Once this necessary cost saving exercise was completed the on site work began early this year. The previous car park had already been dug up and some old mine workings grouted up, so Vinci was able to begin its cut and fill operation almost immediately.

Other tasks undertaken prior to the steelwork erection beginning included building a perimeter retaining wall, to compensate the sloping site, and piling the structure’s footprint.

The steelwork package was undertaken by Henry Smith (Constructional Engineers) and completed in eight weeks.

Employing its own design team to work with the structural steel model supplied by AJP, Henry Smith (Constructional Engineers) initially had to devise a way of erecting the structure as it is devoid of any stability giving bracing or cores.

“By using temporary steelwork we were able to erect four frames at a time and once these were up, the structure was stable and we were then able to move onto the next four frames,” explains Gerard Kitching, Henry Smith Managing Director.

Henry Smith used four temporary steel goal post structures to help them erect the bus station. Starting in the middle and using the retaining wall for added stability, the steel programme then proceeded in two directions.

“We chose to start steel erection in the middle section as this area contains the strongest connections, with steel being bolted to cast-in plates embedded in the retaining wall,” says Mr Kitching.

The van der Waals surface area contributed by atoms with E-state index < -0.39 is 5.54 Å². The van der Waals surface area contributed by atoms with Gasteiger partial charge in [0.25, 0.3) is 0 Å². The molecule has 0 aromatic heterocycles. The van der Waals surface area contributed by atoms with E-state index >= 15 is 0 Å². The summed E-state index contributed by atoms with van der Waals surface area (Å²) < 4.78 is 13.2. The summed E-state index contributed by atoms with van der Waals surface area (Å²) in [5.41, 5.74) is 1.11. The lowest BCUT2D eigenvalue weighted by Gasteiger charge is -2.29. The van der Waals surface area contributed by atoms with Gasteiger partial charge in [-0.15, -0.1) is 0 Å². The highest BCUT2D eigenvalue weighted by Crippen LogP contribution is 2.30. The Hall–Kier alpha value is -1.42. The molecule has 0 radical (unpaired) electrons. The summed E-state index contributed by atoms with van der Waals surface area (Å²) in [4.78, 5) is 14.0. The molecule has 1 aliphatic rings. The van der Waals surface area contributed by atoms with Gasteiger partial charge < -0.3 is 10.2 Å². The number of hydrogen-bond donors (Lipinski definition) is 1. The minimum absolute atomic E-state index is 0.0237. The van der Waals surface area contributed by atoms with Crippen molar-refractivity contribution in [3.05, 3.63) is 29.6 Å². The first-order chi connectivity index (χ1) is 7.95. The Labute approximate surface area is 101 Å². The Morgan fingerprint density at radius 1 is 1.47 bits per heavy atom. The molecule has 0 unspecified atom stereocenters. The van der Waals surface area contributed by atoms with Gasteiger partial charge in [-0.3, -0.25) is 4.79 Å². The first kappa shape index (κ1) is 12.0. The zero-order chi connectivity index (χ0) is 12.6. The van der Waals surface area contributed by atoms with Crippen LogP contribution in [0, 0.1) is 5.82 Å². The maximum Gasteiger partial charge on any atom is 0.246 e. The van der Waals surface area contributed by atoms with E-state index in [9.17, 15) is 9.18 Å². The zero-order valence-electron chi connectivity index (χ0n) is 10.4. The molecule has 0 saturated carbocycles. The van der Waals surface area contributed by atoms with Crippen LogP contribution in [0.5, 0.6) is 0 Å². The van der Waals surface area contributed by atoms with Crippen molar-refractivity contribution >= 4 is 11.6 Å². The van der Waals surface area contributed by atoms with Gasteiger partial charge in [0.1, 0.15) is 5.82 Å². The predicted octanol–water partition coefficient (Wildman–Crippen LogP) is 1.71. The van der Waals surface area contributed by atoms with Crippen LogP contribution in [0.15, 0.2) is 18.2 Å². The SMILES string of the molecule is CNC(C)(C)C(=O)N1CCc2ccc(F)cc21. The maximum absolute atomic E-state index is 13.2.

The entire inner glazed elevation of the bus station features a series of V-shaped CHS columns that support the roof rafters. Formed by two 8m long 273mm diameter sections, these feature elements were brought to site individually and bolted together during the erection sequence.

Because they will remain exposed after construction is completed, the V-shaped columns are fully galvanized.

Each roof rafter was delivered to site in three sections, one curved piece and two straight sections. Once erected and supported by the V-shaped columns they form the distinctive roof shape.

None of the rear elevation’s steelwork will be left exposed, but this part of the structure was also a labour intensive part of the job for Henry Smith.

Here another series of V-shaped columns, starting either side of the retaining wall which is positioned in the middle of the façade, support the curving roof and each member is set out individually to form the curve of the structure in plan.

Infilling the steelwork, along this elevation as well as between the rafters, added greatly to the overall piece count of the steelwork and contributed to the job’s labour intensity.

Councillor Ruth Rosenau, Stoke-on-Trent City Council Cabinet Member for Regeneration, said: “Over the next few years Stoke-on-Trent city centre will start to look very different as major projects such as the new shopping centre, bus station and improvements to the public realm areas are developed. The new bus station will create an important facility and stunning new gateway to the city centre. It is exciting to see the project progressing to the next stage with Vinci.”